128Cusak, Margaret A. An Illustrated History of Ireland: From the Earliest Period. London: Longmans, Green, and Company, 1868.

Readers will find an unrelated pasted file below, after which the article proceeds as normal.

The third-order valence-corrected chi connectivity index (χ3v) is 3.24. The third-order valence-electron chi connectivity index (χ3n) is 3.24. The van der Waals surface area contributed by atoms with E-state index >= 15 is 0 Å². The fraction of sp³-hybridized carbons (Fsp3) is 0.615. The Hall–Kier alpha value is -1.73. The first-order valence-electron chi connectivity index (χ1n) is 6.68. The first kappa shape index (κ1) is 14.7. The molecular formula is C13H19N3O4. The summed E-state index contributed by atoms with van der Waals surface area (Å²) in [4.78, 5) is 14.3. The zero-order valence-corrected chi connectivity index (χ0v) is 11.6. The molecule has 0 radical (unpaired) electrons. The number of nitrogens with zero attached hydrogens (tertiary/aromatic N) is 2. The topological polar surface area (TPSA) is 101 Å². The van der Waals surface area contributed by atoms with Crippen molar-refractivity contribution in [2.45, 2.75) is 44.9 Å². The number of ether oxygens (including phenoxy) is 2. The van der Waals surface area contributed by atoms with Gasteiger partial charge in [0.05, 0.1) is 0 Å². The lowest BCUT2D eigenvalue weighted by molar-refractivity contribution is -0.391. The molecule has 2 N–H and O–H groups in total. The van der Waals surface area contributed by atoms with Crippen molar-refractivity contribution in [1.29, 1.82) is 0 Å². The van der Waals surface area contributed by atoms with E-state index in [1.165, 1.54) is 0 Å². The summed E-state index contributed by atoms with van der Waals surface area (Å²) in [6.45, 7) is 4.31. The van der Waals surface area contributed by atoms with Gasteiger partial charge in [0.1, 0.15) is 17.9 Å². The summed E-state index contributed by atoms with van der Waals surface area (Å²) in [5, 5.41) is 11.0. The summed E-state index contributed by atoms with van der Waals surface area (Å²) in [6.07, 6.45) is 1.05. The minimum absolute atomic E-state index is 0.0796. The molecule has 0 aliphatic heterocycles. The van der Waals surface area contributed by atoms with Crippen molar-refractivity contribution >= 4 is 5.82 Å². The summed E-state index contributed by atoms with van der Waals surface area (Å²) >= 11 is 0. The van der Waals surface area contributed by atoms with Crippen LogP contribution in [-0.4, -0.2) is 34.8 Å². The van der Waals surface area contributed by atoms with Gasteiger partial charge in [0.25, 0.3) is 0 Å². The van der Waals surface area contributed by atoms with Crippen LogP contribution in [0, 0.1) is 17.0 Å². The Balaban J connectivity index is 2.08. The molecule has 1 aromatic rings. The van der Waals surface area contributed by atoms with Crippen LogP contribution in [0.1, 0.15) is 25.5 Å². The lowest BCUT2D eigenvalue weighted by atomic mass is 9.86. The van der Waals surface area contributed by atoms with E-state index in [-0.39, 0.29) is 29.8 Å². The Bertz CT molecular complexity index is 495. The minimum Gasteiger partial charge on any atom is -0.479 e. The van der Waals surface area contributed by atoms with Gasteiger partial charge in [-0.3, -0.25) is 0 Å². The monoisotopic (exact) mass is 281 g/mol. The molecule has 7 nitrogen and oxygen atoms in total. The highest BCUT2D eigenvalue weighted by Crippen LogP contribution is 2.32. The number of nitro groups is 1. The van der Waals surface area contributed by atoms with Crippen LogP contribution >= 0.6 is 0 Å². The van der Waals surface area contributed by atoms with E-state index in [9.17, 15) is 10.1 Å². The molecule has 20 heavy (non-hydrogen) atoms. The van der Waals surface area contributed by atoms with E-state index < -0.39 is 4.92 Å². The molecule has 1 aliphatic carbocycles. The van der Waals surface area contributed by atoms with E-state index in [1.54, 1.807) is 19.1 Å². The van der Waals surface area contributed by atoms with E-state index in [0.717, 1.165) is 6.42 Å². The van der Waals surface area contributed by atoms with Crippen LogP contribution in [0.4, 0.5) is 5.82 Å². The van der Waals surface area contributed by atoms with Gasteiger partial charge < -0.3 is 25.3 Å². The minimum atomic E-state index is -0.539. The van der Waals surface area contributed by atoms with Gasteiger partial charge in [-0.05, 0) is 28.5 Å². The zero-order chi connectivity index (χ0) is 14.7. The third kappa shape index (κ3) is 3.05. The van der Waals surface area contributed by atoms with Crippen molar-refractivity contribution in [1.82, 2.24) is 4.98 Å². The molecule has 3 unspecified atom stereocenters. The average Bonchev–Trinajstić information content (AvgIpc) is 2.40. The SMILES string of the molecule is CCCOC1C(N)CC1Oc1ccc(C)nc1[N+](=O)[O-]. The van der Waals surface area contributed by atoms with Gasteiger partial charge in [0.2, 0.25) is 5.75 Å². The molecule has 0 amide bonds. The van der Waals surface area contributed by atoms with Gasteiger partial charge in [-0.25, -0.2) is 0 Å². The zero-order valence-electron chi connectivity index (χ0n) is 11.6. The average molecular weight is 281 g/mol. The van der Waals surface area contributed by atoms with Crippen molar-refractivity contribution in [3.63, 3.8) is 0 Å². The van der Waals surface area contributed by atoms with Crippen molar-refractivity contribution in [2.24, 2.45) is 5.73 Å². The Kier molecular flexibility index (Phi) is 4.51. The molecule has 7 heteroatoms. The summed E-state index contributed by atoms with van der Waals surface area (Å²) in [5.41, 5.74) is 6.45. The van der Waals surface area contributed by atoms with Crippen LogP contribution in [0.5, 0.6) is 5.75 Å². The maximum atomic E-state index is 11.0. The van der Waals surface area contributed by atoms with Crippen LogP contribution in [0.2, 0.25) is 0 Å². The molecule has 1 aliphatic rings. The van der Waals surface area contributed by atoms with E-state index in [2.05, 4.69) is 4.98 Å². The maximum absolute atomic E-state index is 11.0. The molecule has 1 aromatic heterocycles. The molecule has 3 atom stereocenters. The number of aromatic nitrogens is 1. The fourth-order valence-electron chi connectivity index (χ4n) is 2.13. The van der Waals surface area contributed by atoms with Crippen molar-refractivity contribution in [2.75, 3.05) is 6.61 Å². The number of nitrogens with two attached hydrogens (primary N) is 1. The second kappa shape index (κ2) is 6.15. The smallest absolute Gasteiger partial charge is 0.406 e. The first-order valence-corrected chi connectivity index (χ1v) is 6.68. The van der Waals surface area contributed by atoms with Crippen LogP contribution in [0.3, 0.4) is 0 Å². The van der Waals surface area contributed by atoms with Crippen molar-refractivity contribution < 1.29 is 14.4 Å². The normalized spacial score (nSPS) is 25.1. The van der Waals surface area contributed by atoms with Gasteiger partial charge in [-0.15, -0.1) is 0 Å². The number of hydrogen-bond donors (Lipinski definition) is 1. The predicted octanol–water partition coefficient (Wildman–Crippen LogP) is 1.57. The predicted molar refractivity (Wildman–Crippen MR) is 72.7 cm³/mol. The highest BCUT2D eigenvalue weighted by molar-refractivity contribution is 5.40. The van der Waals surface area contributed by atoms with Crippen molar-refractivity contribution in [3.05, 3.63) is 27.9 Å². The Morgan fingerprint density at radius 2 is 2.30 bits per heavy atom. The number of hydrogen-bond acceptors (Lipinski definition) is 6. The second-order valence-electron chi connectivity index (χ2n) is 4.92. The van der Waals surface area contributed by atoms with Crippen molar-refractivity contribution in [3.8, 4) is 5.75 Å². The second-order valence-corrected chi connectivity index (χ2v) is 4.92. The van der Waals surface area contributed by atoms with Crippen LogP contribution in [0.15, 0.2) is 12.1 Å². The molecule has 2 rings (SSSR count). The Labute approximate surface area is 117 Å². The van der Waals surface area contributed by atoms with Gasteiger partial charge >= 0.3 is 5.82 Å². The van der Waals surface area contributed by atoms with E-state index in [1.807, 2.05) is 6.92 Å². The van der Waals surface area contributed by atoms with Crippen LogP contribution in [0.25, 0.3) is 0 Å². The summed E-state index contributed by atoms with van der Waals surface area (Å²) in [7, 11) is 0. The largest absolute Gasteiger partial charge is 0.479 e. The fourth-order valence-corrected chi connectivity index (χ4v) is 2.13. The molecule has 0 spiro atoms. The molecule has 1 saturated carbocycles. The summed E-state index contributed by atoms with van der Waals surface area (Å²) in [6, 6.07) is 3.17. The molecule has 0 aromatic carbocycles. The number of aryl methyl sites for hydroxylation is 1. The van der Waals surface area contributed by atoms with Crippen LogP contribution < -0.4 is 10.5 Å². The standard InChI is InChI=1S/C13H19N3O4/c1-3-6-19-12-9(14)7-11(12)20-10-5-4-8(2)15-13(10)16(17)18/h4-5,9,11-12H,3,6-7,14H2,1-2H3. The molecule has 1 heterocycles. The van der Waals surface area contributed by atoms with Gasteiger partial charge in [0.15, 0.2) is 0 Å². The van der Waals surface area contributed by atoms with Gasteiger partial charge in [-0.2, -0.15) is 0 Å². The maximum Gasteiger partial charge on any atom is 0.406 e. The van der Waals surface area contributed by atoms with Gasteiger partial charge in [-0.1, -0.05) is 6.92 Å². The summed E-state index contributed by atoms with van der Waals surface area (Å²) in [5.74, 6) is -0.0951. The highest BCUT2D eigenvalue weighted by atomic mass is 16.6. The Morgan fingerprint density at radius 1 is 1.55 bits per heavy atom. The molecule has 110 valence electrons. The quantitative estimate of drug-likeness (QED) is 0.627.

The author relates the tale thusly: "[Cormac Mac Airt] appeared unexpectedly at Tara, and happened to arrive when the monarch [Mac Con] was giving judgment in an important case, which is thus related: Some sheep, the property of a widow, residing at Tara, had strayed into the queen's private lawn, and eaten the grass. They were captured, and the case was brought before the king. He decided that the [sheep] should be forfeited; but Cormac exclaimed that his sentence was unjust, and declared that as the sheep had only eaten the fleece of the land, they should only forfeit their own fleece. The vox populi applauded the decision. Mac Con started from his seat, and exclaimed: 'That is the judgment of a king.' At the same moment he recognized the prince, and commanded that he should be seized; but he had already escaped. The people now recognized their rightful king, and revolted against the usurper, who was driven into Munster. Cormac assumed the reins of government at Tara, and thus entered upon his brilliant and important career, A.D. 227."